Posts Tagged ‘10m’

The Accuracy and Precision Revolution: What’s ahead for GIS? (Nighbert via ArcUser)

Wednesday, April 7th, 2010

acc_precis_5-lg

[Editor’s note: “As we try to integrate highly resolved data into existing GIS, the errors in legacy data will become more apparent.” Jeff outlines the problem through his experience at the BLM in Oregon. Jeff is also responsible for early “bump mapping” of digital terrain models (DEMs).]

Republished from the ESRI ArcUser Winter 2010.
By Jeffery S. Nighbert, U.S. Bureau of Land Management

The ability to obtain precise information is nothing new. With great patience and skill, mapmakers and land surveyors have long been able to create information with an impressive level of accuracy. However, today the ability to determine and view locations with submeter accuracy is now in the hands of millions of people. Commonly available high-resolution digital terrain and aerial imagery, coupled with GPS-enabled handheld devices, powerful computers, and Web technology, is changing the quality, utility, and expectations of GIS to serve society on a grand scale. This accuracy and precision revolution has raised the bar for GIS quite high. This pervasive capability will be the driver for the next iteration of GIS and the professionals who operate them.

When I say there is a “revolution” going on in GIS, I am referring to the change in the fundamental accuracy and precision kernel of commonly used geographic data brought about by new technologies previously mentioned. For many ArcGIS users, this kernel used to be about 10 meters or 40 feet at a scale of 1:24,000. With today’s technologies (and those in the future), GIS will be using data with 1-meter and submeter accuracy and precision. There are probably GIS departments—in a large city or metro area—where this standard is already in place. However, this level of detail is far from the case in natural resource management agencies such as Bureau of Land Management (BLM) or the United States Forest Service. But as lidar, GPS, and high-resolution imagery begin to proliferate standard sources for “ground” locations, GIS professionals will begin to feel the consequences in three areas: data quality, analytic methods, and hardware and software.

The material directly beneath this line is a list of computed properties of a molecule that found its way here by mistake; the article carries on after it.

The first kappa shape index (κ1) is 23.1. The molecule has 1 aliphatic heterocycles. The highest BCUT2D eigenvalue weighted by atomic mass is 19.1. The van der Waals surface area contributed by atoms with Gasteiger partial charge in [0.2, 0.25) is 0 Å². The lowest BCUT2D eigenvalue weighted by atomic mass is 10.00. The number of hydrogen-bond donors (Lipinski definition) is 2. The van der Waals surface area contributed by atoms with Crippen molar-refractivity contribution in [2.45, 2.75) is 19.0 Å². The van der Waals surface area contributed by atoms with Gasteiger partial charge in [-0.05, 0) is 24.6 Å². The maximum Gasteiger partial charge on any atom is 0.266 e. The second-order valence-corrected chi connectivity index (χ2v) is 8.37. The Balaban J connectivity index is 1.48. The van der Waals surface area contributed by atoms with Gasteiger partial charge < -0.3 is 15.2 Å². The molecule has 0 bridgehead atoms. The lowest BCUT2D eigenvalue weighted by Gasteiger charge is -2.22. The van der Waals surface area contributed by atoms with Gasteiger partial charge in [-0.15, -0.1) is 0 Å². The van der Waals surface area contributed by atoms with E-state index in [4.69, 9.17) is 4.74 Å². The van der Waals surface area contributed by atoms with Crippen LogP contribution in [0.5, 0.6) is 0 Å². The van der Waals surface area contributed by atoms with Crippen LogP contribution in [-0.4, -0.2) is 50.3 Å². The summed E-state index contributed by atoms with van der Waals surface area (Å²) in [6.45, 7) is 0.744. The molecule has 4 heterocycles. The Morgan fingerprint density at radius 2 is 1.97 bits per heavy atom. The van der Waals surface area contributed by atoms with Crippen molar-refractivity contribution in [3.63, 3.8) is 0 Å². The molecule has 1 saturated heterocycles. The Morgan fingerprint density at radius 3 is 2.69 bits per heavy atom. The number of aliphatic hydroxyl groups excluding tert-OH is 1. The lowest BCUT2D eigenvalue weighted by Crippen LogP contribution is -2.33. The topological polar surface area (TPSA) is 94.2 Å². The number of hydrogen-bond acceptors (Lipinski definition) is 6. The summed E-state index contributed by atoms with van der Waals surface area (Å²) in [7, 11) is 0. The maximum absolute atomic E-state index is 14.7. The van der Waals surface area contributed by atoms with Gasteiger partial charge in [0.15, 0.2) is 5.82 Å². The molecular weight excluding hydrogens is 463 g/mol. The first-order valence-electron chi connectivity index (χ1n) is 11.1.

Continue reading at ArcUser . . .

Adding new rivers and lakes to 10m Natural Earth in North America

Tuesday, January 19th, 2010

Tom and I have been busy adding 4 times the rivers and 3 times the lakes we had for North America. This adds in many “missing” hydro features that one might normally find on a 1:10,000,000 hydrologic reference map.

Why were they missing from the first version of Natural Earth? It’s hard to wade thru 1:1,000,000 features to figure which to add and an even tougher job to attribute them with the correct name and scale ranks. There’s another factor: these extra features are great if you’re making a watershed map, but can be a little noisy when used as a background layer in say a political reference map.

Cody Rice, now of the EPA but formerly of the Commission for Environmental Cooperation (CEC) send along an amazing link last week. The CEC is a joint agency between the United States, Canada, and Mexico. Specifically: USGS, Natural Resources Canada, INEGI-Mexico. Each country contributed base data for a 1:10,000,000 digital atlas. The data is available in many popular formats and is in the public domain. Better yet, it includes GIS data attributes like river name!

We’ve compared with our existing Natural Earth linework and identified which features were missing. For those we’re adding, we’ve adjusted the new linework a nudge here and there so it lines up with SRTM relief and our existing linework. We’ve also gone thru and created lake centerlines and applied scale ranks to all in three new steps (10, 11, and 12). We have some final polishing but will be releasing, along with some slight adjustments to the original data, by the end of January.

Do you have time to donate? Unlike ranks 0 to 9 (the original data), this new data will NOT come tapered. We’d like it to be and can show you how.

Know of a similar, attributed with name, 1:10,000,000 regional dataset we could adapt into Natural Earth to build out our coverage? Please let me know at nathaniel@kelsocartography.com.

Preview images below:

Red = new at rank 10. Blue = new at rank 11. Black = new at rank 12. Grey = old at ranks 0 to 9.

Click images to view larger sizes.

hydro_west_coast

hydro_mid_west

hydro_east

hydro_mexico

hydro_alaska

hydro_yukon

hydro_quebec